Proposed Rule Takes Aim at Non-Compete Clauses
On January 5, 2023, the Federal Trade Commission (“FTC”) issued a proposed rule that would prohibit almost all non-compete agreements between employers and workers (e.g., employees and independent contractors).
The FTC’s proposed rule is broad in a number of respects and would apply to almost any form of non-compete, with the exception of an express carve-out for non-competes associated with the sale of a business. The proposed rule would apply to the establishment of non-competes, the enforcement of non-competes, and any implication that an employee is subject to a non-compete (even when there is no actual agreement in place).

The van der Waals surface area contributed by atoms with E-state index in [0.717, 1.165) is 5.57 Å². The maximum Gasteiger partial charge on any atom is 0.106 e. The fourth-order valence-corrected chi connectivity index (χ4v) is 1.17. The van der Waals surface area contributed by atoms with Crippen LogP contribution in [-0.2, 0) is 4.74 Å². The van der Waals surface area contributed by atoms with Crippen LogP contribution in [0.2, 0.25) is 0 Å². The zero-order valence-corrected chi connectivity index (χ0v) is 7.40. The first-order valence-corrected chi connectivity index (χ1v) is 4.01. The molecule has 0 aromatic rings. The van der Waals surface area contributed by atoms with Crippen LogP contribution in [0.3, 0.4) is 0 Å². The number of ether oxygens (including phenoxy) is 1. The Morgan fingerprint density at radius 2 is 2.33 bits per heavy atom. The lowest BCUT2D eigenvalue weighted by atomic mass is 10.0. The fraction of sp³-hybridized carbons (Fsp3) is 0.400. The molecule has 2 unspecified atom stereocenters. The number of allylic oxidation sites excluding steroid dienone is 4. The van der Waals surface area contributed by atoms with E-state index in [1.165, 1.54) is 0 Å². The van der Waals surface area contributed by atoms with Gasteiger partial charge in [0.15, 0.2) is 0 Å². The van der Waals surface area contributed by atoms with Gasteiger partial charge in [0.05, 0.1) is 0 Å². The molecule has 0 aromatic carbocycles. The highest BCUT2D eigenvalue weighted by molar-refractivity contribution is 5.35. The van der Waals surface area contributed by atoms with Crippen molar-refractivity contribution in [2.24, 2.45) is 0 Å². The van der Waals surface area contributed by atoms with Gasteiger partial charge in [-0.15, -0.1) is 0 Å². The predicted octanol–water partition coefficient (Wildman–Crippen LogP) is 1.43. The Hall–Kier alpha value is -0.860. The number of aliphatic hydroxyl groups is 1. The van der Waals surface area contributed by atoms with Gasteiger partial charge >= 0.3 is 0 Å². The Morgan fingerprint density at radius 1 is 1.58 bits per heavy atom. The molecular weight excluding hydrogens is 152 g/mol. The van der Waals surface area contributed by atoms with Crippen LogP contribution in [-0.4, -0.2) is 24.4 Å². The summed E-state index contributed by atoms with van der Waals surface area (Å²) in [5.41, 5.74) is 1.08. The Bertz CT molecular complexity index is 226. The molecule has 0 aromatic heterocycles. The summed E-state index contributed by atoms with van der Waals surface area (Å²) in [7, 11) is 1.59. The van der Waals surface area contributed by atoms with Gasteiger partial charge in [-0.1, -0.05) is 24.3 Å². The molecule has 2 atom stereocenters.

The Proposed Rule was likely prompted at least in part by President Biden’s July 2021 Executive Order, that, among other things, encouraged the FTC to exercise its statutory rulemaking authority to curtail the unfair use of non-compete clauses.
Additional information regarding the FTC’s proposed rule can be found in an alert from our antitrust team (here) and a post from our employment team on President Biden’s Executive Order (here).
If you have any questions about the proposed rule, its potential impact on the investment management industry, or about the regulation of investment advisors, broker-dealers, and registered investment companies generally, please feel free to contact us.
By the Investment Management and Broker-Dealer Team at Kilpatrick Townsend & Stockton
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